Also, businesses can save $190 per 1,000 square feet per year in maintenance costs if they are smoke-free, she said.

Many bar owners are concerned that a smoke-free law would cause them to lose business. But bars and restaurants are already under many safety and health regulations regarding sanitation and cleanliness, and smoke-free regulations fall in that same category, said McCullough.

Bars and restaurants in Hoosier cities that have enacted local smoke-free ordinances and in the 28 states with smoke-free laws have not lost business, and some have actually gained because non-smokers are the majority, she continued. Those studies that may contradict this information are closely tied to the tobacco industry and are not as trustworthy as the independent studies that show no negative economic impact from a smoke-free law, she said.

Speaking next on the panel was Jane Norton, RN, with the Daviess County Health Department. She said that secondhand smoke is actually more toxic than the smoke breathed by the smoker, and chemicals from cigarette smoke persist well beyond the time the smoker is in the room. Secondhand smoke cannot be contained in separated rooms or removed with ventilation systems, and no amount of secondhand smoke is safe, she said.

“Secondhand smoke laws need to be 100% to be effective,” she said.

Next to speak was Valerie Roark, a respiratory therapist who manages the cardiopulmonary, neurodiagnostics, and sleep diagnostics department at Daviess Community Hospital. She said that secondhand smoke causes many diseases in nonsmokers, including heart disease, lung disease, and cancer. A smoke-free law that covers all workplaces drastically reduces heart attacks, she said.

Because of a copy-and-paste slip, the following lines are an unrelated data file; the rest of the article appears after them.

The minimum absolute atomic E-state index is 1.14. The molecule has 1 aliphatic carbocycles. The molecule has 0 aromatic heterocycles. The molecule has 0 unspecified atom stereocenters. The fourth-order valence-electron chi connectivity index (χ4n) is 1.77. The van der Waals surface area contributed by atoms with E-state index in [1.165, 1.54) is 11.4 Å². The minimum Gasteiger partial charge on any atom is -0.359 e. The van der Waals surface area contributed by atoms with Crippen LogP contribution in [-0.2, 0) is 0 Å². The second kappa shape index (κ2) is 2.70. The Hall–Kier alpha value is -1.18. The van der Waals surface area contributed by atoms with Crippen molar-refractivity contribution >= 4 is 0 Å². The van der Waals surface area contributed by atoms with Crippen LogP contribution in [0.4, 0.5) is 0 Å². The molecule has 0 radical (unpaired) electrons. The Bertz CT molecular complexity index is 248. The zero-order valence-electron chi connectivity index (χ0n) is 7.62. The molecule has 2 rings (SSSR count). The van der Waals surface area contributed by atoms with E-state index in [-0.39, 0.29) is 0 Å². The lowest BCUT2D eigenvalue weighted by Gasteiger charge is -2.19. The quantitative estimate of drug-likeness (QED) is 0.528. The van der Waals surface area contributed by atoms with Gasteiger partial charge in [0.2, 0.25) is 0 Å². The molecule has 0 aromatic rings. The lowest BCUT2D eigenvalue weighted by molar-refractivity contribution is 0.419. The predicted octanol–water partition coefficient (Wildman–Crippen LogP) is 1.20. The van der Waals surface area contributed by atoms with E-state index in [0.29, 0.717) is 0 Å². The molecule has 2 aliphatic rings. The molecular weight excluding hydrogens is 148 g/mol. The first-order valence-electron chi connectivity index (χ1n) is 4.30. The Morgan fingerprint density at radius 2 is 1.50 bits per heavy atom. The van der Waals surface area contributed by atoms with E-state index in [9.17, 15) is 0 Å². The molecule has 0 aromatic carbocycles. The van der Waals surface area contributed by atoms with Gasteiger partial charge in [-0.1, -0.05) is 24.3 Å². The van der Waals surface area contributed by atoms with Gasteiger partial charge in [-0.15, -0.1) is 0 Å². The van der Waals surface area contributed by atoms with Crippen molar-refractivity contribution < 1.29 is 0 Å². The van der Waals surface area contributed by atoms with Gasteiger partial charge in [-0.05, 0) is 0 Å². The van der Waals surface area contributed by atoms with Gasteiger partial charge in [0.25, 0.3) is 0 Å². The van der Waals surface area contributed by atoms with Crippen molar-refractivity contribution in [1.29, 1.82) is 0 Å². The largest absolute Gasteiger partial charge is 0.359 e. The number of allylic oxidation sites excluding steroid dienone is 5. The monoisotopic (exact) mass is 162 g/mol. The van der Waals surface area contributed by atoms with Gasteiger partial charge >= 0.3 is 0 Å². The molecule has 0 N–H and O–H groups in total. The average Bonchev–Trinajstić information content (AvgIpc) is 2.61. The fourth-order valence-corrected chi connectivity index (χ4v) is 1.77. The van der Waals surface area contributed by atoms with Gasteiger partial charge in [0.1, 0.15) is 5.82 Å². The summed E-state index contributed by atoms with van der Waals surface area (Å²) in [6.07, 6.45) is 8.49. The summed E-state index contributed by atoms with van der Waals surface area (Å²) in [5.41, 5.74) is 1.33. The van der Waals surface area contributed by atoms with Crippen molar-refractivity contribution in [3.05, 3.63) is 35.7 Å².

“That’s huge! Smoking bans can have a substantial impact on public health,” she said, “and it’s measured in human lives.”

Rev. Lawrence finished the panel discussion by talking about his own experience with secondhand smoke. Both of his parents died from smoking, and he quit smoking when his children were young. But because of exposure to secondhand smoke during childhood and his own smoking, Lawrence now suffers from multiple health problems including COPD and asthma.

Lawrence also talked about ministering to and consoling families who have lost children, parents, and siblings too early because of the devastating effects of secondhand smoke and smoking.

“Smoking is more than statistics, more than laws; it’s about lives turned inside out,” said Lawrence. “The question was asked, should the business owner be able to make the decision (whether to allow smoking). Let them talk to someone who has felt the effects. It destroys the bottom line of families.”

Lawrence encouraged the audience to tell restaurant owners when they decide to leave an establishment because of the secondhand smoke and to talk to friends and family members about the effects of secondhand smoke.

The evening concluded with presentations of awards to Washington Community Schools and Four Seasons Entertainment Hall.

Sally Petty, coordinator of the Daviess County Tobacco Prevention Coalition, presented the Gary Sandifur Award to Superintendent Bruce Hatton and Assistant Superintendent Becky Dayton in honor of the school’s new policy which prohibits tobacco use by all students, staff, and visitors at all times on all school property. Petty said the policy protects students and school employees from secondhand smoke and helps reduce youth smoking rates by setting a positive example.

Petty also presented the Smoke-Free Business Award to Four Seasons Entertainment Hall in honor of their smoke-free policy. Petty said their policy does a good job of protecting their employees and patrons from secondhand smoke. Dave Crooks of DLC Media accepted the award on behalf of business owner Jason Chapman, who could not be present due to a family emergency. Crooks remarked that Four Seasons’ smoke-free policy did not hinder a crowd of 1,000 people from enjoying a live concert there recently.